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Good bones

Osteoporosis is a frightening disease. There are cases of brittle bones crumbling under the weight of a seatbelt, or even during a sneeze.

According to Osteoporosis Canada 1 in 3 women and 1 in 5 men will suffer from an osteoporotic fracture in their lifetime.

Our Skeletal System consists of 206 bones that perform functions like support, movement, protection, blood cell production, and calcium storage.  Osteoporosis slowly weakens the bones. It often goes undetected until there is a fracture. It cannot be reversed or cured. In some cases, depending on how advanced it is, it can be slowed. The question is, how do we avoid it in the first place?

The approach I have taken is that I assume that I have it. It’s there within me, lying dormant. As I get older it is starting to awaken. The only way I can keep it at bay is to stay as strong as I can. Over and over again I say to clients: exercise, good nutrition, and rest are the best forms of medicine available to us. I appreciate that it takes time to stay in shape, eat well, and get 7-8 hours of sleep a night but it is worth it.

There is a great amount of information regarding improving bone health by consuming calcium and doing weight-bearing exercises. It’s not quite that simple. First of all, calcium will only be absorbed if the bones are stressed. To stress a bone there has to be some form of impact that comes from doing a weight bearing activity. And while walking is a weight bearing exercise, unless you’re walking on your hands it will not keep the bones in your wrist strong. That’s where strength training comes in. Opening jars is not the only reason to do push-ups.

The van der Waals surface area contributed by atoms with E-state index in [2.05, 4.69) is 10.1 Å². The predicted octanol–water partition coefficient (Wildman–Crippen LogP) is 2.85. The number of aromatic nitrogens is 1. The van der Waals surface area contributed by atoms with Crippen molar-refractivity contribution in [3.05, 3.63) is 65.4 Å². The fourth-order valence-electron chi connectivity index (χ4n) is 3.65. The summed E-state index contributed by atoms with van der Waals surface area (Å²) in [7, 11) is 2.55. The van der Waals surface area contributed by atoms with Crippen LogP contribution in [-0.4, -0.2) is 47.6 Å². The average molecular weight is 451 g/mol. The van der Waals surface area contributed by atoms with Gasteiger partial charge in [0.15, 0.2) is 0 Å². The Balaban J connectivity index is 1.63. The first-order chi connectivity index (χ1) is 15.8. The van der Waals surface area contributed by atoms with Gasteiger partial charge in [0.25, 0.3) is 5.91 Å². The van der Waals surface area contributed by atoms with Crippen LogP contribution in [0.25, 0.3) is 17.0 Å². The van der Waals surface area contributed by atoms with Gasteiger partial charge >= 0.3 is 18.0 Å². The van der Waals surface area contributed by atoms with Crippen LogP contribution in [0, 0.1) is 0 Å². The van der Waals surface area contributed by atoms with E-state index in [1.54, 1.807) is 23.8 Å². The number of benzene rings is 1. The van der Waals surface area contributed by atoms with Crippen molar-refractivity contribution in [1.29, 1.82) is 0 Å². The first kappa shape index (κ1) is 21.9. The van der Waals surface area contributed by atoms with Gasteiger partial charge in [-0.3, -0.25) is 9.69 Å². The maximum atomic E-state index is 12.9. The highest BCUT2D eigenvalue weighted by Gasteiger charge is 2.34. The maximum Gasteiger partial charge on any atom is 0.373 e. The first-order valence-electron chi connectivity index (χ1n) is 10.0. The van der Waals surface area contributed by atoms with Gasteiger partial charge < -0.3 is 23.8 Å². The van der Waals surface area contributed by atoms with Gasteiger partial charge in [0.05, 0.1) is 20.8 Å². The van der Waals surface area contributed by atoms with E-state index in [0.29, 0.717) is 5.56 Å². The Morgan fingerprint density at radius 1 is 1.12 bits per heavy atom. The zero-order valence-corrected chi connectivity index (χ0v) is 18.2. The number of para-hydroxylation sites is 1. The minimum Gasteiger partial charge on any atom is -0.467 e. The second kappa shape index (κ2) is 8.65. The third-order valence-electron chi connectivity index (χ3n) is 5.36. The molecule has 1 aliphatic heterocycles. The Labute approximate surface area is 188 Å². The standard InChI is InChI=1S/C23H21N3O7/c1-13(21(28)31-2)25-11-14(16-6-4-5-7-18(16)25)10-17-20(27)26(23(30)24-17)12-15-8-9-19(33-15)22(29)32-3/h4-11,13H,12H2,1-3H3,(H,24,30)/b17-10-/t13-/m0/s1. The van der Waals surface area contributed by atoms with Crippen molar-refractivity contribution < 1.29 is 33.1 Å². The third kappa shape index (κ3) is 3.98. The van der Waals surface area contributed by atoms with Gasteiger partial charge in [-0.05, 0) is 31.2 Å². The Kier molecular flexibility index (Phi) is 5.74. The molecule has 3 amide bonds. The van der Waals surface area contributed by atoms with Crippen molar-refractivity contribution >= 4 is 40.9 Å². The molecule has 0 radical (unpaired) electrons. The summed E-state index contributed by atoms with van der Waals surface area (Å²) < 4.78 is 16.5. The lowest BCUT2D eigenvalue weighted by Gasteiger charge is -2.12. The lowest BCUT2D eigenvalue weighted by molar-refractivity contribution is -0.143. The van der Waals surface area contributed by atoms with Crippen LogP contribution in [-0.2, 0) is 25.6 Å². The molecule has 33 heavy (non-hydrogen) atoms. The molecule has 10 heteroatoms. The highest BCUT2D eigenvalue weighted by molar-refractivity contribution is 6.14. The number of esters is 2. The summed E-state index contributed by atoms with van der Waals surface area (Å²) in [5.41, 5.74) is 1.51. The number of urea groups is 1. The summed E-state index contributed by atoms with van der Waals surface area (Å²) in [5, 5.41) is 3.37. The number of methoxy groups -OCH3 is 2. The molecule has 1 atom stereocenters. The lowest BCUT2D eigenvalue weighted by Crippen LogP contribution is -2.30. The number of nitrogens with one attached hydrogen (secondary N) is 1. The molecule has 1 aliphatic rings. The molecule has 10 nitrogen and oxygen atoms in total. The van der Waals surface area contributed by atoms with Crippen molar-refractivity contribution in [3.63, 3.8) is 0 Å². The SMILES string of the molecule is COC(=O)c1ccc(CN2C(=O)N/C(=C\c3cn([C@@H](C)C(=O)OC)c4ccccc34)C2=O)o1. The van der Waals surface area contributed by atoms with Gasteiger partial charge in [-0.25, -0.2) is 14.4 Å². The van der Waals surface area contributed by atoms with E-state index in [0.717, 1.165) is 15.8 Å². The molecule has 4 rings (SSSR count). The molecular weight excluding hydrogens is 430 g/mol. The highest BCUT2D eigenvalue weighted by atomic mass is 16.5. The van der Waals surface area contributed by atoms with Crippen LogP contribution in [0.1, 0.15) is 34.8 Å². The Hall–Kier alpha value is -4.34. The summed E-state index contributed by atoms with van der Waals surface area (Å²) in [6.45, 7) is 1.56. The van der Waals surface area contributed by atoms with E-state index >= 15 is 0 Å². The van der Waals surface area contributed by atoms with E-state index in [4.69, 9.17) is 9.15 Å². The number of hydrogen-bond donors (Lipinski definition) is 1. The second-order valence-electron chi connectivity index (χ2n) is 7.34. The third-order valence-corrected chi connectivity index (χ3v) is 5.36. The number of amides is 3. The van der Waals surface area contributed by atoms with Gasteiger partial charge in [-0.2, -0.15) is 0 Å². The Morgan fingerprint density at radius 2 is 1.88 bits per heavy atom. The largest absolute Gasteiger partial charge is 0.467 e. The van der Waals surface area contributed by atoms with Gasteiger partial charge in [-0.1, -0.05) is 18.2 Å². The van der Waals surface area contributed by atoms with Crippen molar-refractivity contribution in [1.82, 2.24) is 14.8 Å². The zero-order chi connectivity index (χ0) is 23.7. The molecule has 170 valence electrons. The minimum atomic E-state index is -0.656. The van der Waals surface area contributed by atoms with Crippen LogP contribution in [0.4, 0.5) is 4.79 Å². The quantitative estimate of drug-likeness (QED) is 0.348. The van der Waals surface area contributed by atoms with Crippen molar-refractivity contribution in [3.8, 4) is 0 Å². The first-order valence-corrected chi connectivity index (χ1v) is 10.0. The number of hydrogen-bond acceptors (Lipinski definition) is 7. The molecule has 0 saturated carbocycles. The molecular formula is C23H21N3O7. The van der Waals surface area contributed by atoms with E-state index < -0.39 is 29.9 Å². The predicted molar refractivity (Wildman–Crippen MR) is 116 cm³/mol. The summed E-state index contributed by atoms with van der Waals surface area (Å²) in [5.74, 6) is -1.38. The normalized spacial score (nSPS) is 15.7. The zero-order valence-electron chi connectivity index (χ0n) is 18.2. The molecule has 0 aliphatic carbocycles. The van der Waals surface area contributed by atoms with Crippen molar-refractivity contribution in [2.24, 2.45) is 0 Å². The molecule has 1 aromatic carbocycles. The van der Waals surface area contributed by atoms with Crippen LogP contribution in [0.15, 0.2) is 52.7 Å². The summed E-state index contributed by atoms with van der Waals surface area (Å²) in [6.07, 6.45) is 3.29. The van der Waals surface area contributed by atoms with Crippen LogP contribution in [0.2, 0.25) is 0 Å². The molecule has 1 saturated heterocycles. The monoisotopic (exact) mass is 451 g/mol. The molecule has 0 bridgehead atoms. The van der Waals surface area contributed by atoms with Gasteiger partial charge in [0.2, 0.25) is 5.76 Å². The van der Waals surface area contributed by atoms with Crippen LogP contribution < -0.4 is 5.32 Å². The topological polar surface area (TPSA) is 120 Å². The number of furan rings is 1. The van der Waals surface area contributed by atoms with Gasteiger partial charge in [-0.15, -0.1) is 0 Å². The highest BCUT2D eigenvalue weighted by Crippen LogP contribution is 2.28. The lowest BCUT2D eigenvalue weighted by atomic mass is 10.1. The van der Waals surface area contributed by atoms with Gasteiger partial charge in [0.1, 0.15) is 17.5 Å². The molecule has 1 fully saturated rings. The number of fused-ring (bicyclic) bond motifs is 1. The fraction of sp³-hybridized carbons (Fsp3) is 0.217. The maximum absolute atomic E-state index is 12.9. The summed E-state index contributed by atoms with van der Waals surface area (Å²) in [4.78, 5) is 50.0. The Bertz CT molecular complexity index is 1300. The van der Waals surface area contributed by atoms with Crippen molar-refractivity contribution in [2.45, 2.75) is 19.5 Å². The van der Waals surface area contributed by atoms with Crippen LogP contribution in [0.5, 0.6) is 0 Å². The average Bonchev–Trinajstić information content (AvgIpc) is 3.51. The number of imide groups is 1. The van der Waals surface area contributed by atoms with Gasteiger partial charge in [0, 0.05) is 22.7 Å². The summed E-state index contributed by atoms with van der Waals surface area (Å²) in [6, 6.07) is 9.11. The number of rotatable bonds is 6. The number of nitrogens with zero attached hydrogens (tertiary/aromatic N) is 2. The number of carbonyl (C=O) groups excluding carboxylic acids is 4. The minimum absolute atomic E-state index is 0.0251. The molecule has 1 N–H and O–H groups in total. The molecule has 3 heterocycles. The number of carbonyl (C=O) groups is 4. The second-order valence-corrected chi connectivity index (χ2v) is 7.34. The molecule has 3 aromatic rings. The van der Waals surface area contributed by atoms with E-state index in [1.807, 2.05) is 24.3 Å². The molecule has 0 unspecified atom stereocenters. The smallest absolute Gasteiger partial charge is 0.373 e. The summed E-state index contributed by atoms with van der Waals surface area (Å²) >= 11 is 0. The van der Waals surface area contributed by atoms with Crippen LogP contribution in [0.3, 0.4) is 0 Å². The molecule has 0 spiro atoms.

I am so fortunate that I have not broken a bone in my life (except for my nose, and that was in a snowball fight when I was 15 years old). I do fall from time-to-time. I always do that quick assessment of “Is anything broken?” I now refer to those incidents as my Self Administered Bone Density tests. I haven’t been for a real one yet, but I’m sure it will happen sometime soon so that I have a baseline. It’s one test I really want to ace. So I will continue to train for it by exercising, eating well, and getting lots of rest.

Broccoli anyone?

 

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